2. 2nd November 2016 / 11:40

    That’s some tight living quarters! I can’t imagine being the person on the top bunk with need of buckles! Eek! Thanks for sharing! Now I’ll know what I’m getting into if I ever decide to book an Amtrak roomette! 🙂

  3. 2nd November 2016 / 12:20

    It looks claustrophobic but definitely a great traveling alternative. I wish a service like that existed in Europe!

  4. 2nd November 2016 / 13:01

    haha i love this! i mean that top bunk terrifies me a bit though, and this is coming from a bottom bunk fan. i am glad for the tour though! definitely enjoying all the shots – i mean look at that table 😉 hehe. good tips for sure!

    xoxo cheshire kat

  5. 2nd November 2016 / 13:42

    Looks like something out of the past.
    A strap to hold yourself in the top bunk – that’s both funny & scary all at once.

  6. 2nd November 2016 / 14:01

    I think this is so interesting since train travel isn’t all that common here! I’m not sure if I would enjoy this but I love the glimpse inside. What made you guys decide to travel by train rather than driving or flying?

  7. 2nd November 2016 / 15:32

    Thanks so much for the insight! It definitely looks small but also really cosy! I could happily spend a journey like this 🙂

  8. Jen
    2nd November 2016 / 16:24

    I think traveling like this is such a great idea!! Not it makes me want to travel more haha.

  9. 2nd November 2016 / 17:42

    So it totally makes sense that you’d want to be strapped in if you’re on the top bunk, but I definitely wouldn’t have thought of it! Your room is definitely very tiny, but it’s so functional too! I love your recommendation for ear plugs and an eye mask, and closing the drapes too because that could get creepy really quickly!

  10. 2nd November 2016 / 19:47

    I love the look of this, I imagine it to feel so cosy and exciting all at the same time! I took long distance trains in India and completely loved the experience so I’m sure I would adore this too!! 🙂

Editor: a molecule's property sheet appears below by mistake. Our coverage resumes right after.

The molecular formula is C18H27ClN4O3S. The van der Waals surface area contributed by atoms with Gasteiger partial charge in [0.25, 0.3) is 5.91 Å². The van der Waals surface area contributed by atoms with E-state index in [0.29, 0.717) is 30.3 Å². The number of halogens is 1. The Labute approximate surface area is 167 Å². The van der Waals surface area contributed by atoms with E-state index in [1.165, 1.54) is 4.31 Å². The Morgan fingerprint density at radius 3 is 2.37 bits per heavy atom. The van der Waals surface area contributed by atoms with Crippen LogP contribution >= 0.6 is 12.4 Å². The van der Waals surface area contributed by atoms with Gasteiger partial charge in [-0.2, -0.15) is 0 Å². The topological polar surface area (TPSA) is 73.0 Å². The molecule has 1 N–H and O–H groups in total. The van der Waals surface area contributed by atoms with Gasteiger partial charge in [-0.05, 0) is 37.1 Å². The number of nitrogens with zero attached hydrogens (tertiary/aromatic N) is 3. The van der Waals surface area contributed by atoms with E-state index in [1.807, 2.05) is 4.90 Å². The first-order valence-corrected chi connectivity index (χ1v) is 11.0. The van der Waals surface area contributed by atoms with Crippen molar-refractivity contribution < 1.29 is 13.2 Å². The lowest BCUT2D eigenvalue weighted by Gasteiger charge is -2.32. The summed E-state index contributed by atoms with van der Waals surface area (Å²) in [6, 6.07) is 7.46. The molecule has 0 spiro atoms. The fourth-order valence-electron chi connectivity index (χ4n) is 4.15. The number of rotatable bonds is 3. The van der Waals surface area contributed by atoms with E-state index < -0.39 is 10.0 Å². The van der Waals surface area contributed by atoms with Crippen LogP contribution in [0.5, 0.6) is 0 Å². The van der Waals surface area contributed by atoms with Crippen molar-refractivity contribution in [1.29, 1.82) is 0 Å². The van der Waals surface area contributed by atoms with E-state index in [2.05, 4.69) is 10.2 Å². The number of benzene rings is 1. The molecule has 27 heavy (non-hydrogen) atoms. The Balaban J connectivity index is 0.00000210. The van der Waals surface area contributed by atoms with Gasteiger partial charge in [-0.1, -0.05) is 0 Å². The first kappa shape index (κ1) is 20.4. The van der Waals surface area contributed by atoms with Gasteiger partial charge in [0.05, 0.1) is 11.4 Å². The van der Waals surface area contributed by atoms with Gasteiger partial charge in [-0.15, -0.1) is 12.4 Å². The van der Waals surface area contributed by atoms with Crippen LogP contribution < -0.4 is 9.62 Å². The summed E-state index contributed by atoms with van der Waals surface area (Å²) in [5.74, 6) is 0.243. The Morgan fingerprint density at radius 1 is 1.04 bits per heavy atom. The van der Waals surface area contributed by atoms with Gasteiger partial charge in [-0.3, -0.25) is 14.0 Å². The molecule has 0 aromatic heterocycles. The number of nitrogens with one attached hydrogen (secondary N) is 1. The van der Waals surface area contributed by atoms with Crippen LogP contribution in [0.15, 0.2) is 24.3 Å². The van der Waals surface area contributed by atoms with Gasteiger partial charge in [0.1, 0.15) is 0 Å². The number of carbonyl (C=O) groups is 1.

11. 2nd November 2016 / 20:54

    The hardest thing about getting pics is that the space is so DARN tiny!! We took a train from Amsterdam to Stuttgart when we were in Europe. We actually shared a bunk. Big mistake. I just had too much luggage. Anyhow, what a cool experience and it is so interesting to see the set up. I hope that I get a chance to do the overnight train thing again someday.

  12. 3rd November 2016 / 00:11

    Hahaha.. That little thumbs up in the mirror at the end was hilarious. I would be making a thumbs up too if I saw such a huge pile of towels provided. I wonder.. Can you have it in sleeping formation for the entire 45 hours? #WanderfulWednesday

  13. 3rd November 2016 / 00:28

    I love the way you wrote this post! (& how you snuck donuts on board!) This was so fun and entertaining to read! Also, this little roomette doesn’t look so bad! For only 45 hours (or for 45 HOURS!) this looks like an okay way to travel! Better than being stuck in a plane seat for a long time! Thanks for sharing and giving us a tour 😀

  14. 3rd November 2016 / 05:17

    Haha this looks like so much fun, very cosy! It’s similar to an overnight train I took from London to Edinburgh, but I didn’t use the showers on that one.

  15. 3rd November 2016 / 13:25

    This was a really interesting look! Would you recommend making this journey again by Amtrak or would you go by plane next time? I like taking the Amtrak but haven’t gone longer than a handful of hours (usually the Portland to Vancouver route, which is beautiful by the way!)

  16. 3rd November 2016 / 16:17